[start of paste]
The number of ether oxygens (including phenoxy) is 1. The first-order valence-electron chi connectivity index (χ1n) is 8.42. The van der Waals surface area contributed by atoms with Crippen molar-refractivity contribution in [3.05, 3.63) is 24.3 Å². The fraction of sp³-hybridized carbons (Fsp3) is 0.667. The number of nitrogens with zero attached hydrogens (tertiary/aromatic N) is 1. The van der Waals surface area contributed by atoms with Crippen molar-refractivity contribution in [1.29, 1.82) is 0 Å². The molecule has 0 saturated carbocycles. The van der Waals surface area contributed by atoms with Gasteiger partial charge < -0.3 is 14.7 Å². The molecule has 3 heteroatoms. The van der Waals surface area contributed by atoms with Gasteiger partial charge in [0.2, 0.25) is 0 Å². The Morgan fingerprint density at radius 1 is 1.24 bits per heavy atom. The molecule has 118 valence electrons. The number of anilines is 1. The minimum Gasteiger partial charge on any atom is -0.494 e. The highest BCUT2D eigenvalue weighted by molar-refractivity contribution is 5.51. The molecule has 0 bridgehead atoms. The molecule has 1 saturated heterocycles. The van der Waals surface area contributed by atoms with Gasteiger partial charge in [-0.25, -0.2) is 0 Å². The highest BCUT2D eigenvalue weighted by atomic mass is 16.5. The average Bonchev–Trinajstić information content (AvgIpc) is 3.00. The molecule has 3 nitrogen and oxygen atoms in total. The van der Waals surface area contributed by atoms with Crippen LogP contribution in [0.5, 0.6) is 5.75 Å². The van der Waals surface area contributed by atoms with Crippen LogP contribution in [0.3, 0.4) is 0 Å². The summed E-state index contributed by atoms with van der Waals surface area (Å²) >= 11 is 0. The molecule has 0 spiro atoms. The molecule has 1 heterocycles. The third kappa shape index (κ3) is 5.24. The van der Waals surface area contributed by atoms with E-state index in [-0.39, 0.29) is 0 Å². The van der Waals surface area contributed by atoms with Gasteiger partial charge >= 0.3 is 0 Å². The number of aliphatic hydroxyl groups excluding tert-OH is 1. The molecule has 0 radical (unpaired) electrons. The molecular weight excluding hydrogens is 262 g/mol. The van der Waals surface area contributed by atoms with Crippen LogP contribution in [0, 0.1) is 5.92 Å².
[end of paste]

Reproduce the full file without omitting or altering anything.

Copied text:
The number of ether oxygens (including phenoxy) is 1. The first-order valence-electron chi connectivity index (χ1n) is 8.42. The van der Waals surface area contributed by atoms with Crippen molar-refractivity contribution in [3.05, 3.63) is 24.3 Å². The fraction of sp³-hybridized carbons (Fsp3) is 0.667. The number of nitrogens with zero attached hydrogens (tertiary/aromatic N) is 1. The van der Waals surface area contributed by atoms with Crippen molar-refractivity contribution in [1.29, 1.82) is 0 Å². The molecule has 0 saturated carbocycles. The van der Waals surface area contributed by atoms with Gasteiger partial charge < -0.3 is 14.7 Å². The molecule has 3 heteroatoms. The van der Waals surface area contributed by atoms with Gasteiger partial charge in [0.2, 0.25) is 0 Å². The Morgan fingerprint density at radius 1 is 1.24 bits per heavy atom. The molecule has 118 valence electrons. The number of anilines is 1. The minimum Gasteiger partial charge on any atom is -0.494 e. The highest BCUT2D eigenvalue weighted by molar-refractivity contribution is 5.51. The molecule has 0 bridgehead atoms. The molecule has 1 saturated heterocycles. The van der Waals surface area contributed by atoms with Gasteiger partial charge in [-0.25, -0.2) is 0 Å². The highest BCUT2D eigenvalue weighted by atomic mass is 16.5. The average Bonchev–Trinajstić information content (AvgIpc) is 3.00. The molecule has 3 nitrogen and oxygen atoms in total. The van der Waals surface area contributed by atoms with Crippen LogP contribution in [0.5, 0.6) is 5.75 Å². The van der Waals surface area contributed by atoms with Crippen LogP contribution in [0.3, 0.4) is 0 Å². The summed E-state index contributed by atoms with van der Waals surface area (Å²) >= 11 is 0. The molecule has 0 spiro atoms. The molecule has 1 heterocycles. The third kappa shape index (κ3) is 5.24. The van der Waals surface area contributed by atoms with E-state index in [-0.39, 0.29) is 0 Å². The van der Waals surface area contributed by atoms with Gasteiger partial charge >= 0.3 is 0 Å². The number of aliphatic hydroxyl groups excluding tert-OH is 1. The molecule has 0 radical (unpaired) electrons. The molecular weight excluding hydrogens is 262 g/mol. The van der Waals surface area contributed by atoms with Crippen LogP contribution in [0, 0.1) is 5.92 Å².